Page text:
The digital 'toolbox' was responding to customer demand and the team saw the potential. PLASMA had the ability to provide rich data about supplies, from the very beginning of their journey, throughout their movement, and finally notifying teams about their safe and undamaged arrival – and feeding back any errors or defects along the way. The partners realised they had a tool that was about so much more than the status of a contractor’s order. It could track a whole supply chain and create more transparency on the goods purchased.

Barrier

Some of the existing wasteful processes throughout the supply chain add cost not value. But with a risk-averse approach to capital investment, supply chain partners often see new approaches or technology as complex and expensive changes that they won't benefit from making. And a resistance to new approaches means the industry isn't learning or adapting its traditional construction methods. These partners now needed to bring organisations and projects with them to demonstrate the need for change.

Process innovation

PLASMA helps create consistency in building techniques thanks to its manufacture and modular optioneering tool. Optioneering is informed by data and presents a number of options to the end user, based on a level of rigour similar to that applied to engineering processes. Building on Skanska's 'flying factories' idea (a concept that provides offsite manufacturing through temporary and versatile factories), the partners wanted to push the boundaries of smart, data-led supply chain management. The planning tool will map and plan builds using Design for Manufacture and Assembly (DfMA). The nature of DfMA means that projects can apply a platform approach to construction and use repeatable, simplified processes and form a manufacturing regime.

The optioneering aspect of PLASMA is currently being trialled on Skanska’s £160m Blossom Street site (https://www.blossomstreet-e1.co.uk/project-information) which is using a mixture of offsite and modern methods of construction.

Digital Innovation

PLASMA is essentially a smart, digital 'SatNav' that captures data throughout the lifecycle of a build and shares it up and down the supply chain. It works by analysing data from on-site sensor networks and through supply chain tracking systems. The data then creates a 360-degree view of the entire build to plan the most efficient programme, identify the most suitable suppliers, embed modern methods of construction approaches (MMC) and suggest work flows with the lowest carbon footprint.

In the application, project teams can create orders, raise invoices and send requests to the entire supply chain, so everyone is aware of project progress and interdependencies. Electronic records of all orders allow contractors to track, and suppliers to view, received orders and action them. Data is constantly updating with information from sites and suppliers.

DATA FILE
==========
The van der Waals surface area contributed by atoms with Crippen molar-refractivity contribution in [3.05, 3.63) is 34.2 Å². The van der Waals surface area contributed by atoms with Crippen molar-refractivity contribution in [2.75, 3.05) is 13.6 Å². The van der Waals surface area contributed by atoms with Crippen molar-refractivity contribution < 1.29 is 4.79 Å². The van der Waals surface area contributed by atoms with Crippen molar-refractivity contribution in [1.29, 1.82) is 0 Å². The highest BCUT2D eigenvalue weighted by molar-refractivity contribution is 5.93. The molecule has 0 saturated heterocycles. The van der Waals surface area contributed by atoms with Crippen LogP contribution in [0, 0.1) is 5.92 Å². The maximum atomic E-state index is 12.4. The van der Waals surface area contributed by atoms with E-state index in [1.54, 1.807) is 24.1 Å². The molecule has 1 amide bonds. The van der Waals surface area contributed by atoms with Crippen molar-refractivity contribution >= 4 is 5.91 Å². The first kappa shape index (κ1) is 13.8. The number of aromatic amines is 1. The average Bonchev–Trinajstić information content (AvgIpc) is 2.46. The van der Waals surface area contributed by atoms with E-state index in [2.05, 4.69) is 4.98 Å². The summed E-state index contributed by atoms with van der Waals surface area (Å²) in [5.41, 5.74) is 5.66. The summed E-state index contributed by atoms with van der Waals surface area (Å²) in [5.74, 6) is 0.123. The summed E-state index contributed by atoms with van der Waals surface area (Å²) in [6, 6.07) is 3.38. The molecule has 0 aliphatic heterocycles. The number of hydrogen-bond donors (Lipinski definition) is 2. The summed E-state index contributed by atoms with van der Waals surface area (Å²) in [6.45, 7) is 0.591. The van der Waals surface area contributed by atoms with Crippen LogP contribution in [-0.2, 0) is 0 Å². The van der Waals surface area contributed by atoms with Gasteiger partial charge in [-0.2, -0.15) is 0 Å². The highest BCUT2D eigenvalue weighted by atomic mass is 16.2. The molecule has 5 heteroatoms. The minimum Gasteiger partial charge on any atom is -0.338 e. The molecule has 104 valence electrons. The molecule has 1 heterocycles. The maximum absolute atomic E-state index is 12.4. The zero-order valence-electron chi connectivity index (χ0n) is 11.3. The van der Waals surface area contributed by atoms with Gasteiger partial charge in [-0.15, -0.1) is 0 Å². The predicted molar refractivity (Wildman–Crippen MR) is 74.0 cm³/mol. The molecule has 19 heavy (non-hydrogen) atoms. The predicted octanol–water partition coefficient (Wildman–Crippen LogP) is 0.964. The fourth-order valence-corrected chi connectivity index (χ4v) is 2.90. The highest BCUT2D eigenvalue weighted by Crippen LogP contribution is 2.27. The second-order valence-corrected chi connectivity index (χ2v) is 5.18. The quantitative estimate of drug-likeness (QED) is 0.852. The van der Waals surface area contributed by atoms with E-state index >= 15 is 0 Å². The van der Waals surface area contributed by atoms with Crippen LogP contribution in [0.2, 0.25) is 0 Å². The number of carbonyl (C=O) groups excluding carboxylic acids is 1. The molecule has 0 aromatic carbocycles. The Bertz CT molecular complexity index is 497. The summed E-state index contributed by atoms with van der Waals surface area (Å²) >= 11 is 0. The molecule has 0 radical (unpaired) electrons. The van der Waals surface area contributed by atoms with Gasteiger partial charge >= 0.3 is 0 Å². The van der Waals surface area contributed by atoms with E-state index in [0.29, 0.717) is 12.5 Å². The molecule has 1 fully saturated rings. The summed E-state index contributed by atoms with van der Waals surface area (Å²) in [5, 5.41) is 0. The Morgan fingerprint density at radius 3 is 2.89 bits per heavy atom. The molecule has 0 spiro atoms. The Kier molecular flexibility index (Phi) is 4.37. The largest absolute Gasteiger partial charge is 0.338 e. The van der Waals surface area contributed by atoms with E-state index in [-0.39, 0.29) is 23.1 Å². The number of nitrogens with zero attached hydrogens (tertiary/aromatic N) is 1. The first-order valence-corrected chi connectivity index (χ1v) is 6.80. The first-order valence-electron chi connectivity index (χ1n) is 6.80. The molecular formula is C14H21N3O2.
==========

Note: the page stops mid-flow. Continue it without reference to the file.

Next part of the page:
Project members can also upload supporting information such as compliance with health and safety; routes and blockages that could delay orders; or damage to orders. If a delay in the supply chain is caused by a supplier, the tool can immediately suggest alternative options to keep the project on track. The tool also has the capability to execute smart contracts and authorise speedy payments, increasing trust and confidence throughout the supply chain.

And it is secure. PLASMA creates a registration and authentication for each person who requires access and control. This could vary from client to supplier to site manager, and their access will adjust according to their need.

Importantly, PLASMA is a mobile app and so only requires a computer or phone. Contractors and clients don’t need to buy any new equipment, so can utilise PLASMA immediately. The mobile app – building on BRE’s tag and track tool - supports barcodes and QR codes to enable tracking, uploading of documents and photos, and linking to order numbers. A supplier could log-in to view the orders they have received and need to action, whilst the contractor could place and track orders.

It's also compatible with existing systems used by the partners, which means PLASMA has consistent components, but can also be customised according to programme needs. The flexibility and innovative approach the partners have taken has allowed them to morph and shape the solution according to findings along the way.

Collaborators

Vinci Construction, the biggest construction company in the world, and Skanska, one of the world’s leading project development and construction groups, partnered with innovative organisations BRE Centre for Innovative Construction and Assentian. Artificial Intelligence experts, nPlan, are not construction specific but also brought their expertise to the sector on this project. Together they understood how effective data collection and application could enhance the productivity of the supply chain, and improve knowledge and capacity across the industry.

All partners in the project are working with their networks to gather more data, so that the tag and track system is as intelligent as possible. They are incorporating numerous suppliers into the model; gathering data from existing construction sites to understand what information is needed; and learning from house builders how they are applying modern methods of construction (MMC). These insights will improve the application’s accuracy from client, to design, to contractors, to suppliers for a truly end-to-end digital solution.